Cohen pleaded guilty in November to lying about the deal in testimony and in a two-page statement to the Senate and House intelligence committees. Special counsel Robert Mueller, investigating Russian electoral interference and alleged collusion with the Trump campaign, noted that Cohen’s false claim that the project ended in January 2016 was an attempt to “minimize links between the Moscow Project and Individual 1” — widely understood to be Trump — “in hopes of limiting the ongoing Russia investigations,” Jason Leopold reports at Buzzfeed.
Leading Democrats weighed in yesterday to claim that the allegations if proven would amount to obstruction of justice, pledging to further investigate the matter. “If the President directed [Michael] Cohen to lie to Congress, that is obstruction of justice. Period. Full stop,” Rep. David Cicilline (D-R.I.) commented in a message on Twitter, Quint Forgey reports at POLITICO.
In a separate development Cohen claimed yesterday that Trump knew about his attempts to rig polls in the president’s favor. “What I did was at the direction of and for the sole benefit of [Mr. Trump],” Cohen wrote in a message on Twitter, adding “I truly regret my blind loyalty to a man who doesn’t deserve it,” Michael Rothfeld, Rob Barry and Joe Palazzolo report at the Wall Street Journal.
Trump’s personal lawyer Rudy Giuliani yesterday backtracked from a “surprising” assertion he had made a night earlier regarding possible collusion between Trump campaign aides and Russia during the 2016 campaign. “There was no collusion by President Trump in any way, shape or form,” Giuliani said in a statement, adding “likewise, I have no knowledge of any collusion by any of the thousands of people who worked on the campaign … the only knowledge I have in this regard is the collusion of the Clinton campaign with Russia which has so far been ignored,” Eileen Sullivan and Maggie Haberman report at the New York Times.
On Wednesday Giuliani had told CNN “I never said there was no collusion between the campaign or between people in the campaign.” Rebecca Morin reports at POLITICO.
Senate Democratic Leader Charles Schumer (D-N.Y.) claimed on Wednesday that he will oppose Trump’s attorney general nominee William Barr, saying he is not convinced that Barr will protect Mueller’s Russia probe or provide Congress with a full report on Mueller’s findings. “We do not have the kind of strong and clear commitments to the report being issued and there being no interference in the investigation that are needed, particularly now, with President Trump treating the Justice Department as he has,” Schumer told reporters following a private meeting with Barr, Reuters reports.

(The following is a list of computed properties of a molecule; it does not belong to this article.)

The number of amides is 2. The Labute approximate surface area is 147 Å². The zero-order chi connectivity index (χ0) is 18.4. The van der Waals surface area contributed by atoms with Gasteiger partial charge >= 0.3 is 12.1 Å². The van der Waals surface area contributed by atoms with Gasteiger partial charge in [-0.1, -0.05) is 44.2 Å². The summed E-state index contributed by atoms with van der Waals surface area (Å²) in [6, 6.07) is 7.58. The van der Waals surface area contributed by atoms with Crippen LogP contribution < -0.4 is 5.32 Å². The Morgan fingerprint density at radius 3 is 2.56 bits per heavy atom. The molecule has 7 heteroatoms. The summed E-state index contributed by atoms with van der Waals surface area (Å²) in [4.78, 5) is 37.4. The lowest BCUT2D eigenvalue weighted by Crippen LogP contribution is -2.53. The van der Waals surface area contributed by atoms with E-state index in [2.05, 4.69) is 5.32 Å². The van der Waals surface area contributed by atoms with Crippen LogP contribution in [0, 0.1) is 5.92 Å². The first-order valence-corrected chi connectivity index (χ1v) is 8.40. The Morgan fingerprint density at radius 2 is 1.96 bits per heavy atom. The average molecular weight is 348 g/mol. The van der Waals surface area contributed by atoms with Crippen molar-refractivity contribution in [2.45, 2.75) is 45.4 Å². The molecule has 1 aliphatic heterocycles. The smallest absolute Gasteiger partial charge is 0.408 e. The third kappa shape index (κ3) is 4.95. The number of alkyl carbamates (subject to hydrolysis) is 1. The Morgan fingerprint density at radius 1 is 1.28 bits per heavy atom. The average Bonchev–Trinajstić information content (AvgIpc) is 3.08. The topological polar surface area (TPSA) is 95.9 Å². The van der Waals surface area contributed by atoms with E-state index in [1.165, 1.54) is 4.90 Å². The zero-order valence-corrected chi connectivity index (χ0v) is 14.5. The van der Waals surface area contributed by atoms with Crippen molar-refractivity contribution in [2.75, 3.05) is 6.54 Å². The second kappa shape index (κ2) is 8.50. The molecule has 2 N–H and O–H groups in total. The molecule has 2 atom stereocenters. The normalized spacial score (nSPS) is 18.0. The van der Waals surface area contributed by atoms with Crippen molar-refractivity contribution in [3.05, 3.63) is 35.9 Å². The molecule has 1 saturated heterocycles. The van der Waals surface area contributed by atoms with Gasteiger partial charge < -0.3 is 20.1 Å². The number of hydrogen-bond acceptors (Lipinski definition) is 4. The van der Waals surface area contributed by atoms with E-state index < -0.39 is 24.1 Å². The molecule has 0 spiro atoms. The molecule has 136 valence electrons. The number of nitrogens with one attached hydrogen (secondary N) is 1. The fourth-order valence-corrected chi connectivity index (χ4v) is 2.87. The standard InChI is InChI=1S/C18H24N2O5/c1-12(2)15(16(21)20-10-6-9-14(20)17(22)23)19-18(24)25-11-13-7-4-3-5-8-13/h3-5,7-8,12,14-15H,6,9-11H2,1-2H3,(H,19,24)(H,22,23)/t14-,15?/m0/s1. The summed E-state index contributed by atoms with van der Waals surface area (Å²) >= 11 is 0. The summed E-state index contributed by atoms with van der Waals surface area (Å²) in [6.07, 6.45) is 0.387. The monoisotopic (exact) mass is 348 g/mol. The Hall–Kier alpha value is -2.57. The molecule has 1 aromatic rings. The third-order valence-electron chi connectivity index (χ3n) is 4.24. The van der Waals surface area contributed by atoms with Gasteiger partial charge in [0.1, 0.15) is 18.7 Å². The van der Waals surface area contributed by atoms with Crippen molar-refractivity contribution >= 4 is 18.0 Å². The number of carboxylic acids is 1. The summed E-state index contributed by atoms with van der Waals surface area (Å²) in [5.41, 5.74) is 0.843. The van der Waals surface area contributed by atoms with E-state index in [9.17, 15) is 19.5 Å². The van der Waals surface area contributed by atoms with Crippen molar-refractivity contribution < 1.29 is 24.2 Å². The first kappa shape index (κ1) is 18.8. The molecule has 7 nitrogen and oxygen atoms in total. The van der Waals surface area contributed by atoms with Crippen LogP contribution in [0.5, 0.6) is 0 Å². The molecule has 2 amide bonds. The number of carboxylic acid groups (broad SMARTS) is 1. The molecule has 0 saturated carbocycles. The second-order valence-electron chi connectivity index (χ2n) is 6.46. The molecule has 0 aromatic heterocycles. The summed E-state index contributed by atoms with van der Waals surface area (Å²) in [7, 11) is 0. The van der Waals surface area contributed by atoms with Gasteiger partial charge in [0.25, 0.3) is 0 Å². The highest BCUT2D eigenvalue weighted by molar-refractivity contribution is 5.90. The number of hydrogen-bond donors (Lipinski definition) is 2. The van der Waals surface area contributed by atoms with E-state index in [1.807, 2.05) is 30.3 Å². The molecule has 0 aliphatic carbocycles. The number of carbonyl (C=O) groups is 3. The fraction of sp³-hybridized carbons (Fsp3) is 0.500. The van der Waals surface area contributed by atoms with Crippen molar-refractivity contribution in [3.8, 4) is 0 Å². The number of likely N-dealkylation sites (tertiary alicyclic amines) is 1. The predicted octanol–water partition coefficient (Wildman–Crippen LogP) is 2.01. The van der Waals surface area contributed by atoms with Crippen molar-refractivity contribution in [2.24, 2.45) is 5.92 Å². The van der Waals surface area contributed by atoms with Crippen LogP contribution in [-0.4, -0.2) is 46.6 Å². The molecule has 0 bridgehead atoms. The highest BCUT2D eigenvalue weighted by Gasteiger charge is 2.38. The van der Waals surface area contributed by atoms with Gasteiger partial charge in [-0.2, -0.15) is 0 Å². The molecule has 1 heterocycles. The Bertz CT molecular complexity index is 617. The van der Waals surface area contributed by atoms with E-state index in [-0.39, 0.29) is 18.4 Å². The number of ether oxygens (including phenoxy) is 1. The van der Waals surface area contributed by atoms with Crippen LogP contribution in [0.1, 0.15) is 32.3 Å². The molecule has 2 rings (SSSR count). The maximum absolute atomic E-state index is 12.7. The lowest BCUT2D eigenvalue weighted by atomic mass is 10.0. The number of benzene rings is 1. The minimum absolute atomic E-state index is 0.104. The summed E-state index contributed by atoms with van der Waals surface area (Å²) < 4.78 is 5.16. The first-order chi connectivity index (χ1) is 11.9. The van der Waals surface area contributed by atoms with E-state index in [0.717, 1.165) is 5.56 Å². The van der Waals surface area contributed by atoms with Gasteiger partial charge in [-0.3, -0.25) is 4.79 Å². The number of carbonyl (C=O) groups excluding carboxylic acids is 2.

Other Senate Democrats also remain “largely skeptical” of Barr’s appointment. Sen. Kamala Harris (D-Calif.) claimed that she remains troubled over Barr’s statement that he would reject ethics officials’ guidance on recusing from the Mueller probe if he disagreed with their advice; “I have real concerns about his ability to follow the advice of the career people in terms of any issue that might arise related to the Mueller investigation,” Harris said in an interview after Barr’s confirmation hearing, Marianne Levine reports at POLITICO.
Belarusian model Anastasia Vashukevich was detained at a Moscow airport yesterday on prostitution allegations, having been deported from Thailand earlier in the day, according to Russian police. Vashukevich became embroiled in the Trump-Russia developments last year when she claimed that she had recorded meetings between Russian metals magnate Oleg Deripaska and unspecified Americans in 2016 to discuss Russian interference in the U.S. election – though no evidence has emerged of the recordings , Anton Troianovski and Rosalind S.Helderman report at the Washington Post.
“The [Mueller] investigation is wrapping up,” wife of Acting Attorney General Matt Whitaker – Marci Whitaker – has written in an email to Slate Editor Mark Joseph Stern. Stern and Dahlia Lithwick published an article Monday noting that Matthew Whitaker was arguably appointed in violation of the Constitution and detailing various other claims about his professional conduct; Marci Whitaker responded in an email Wednesday that made “several noteworthy assertions about her husband’s work, the Mueller probe, and the government shutdown,” Stern reports at Slate.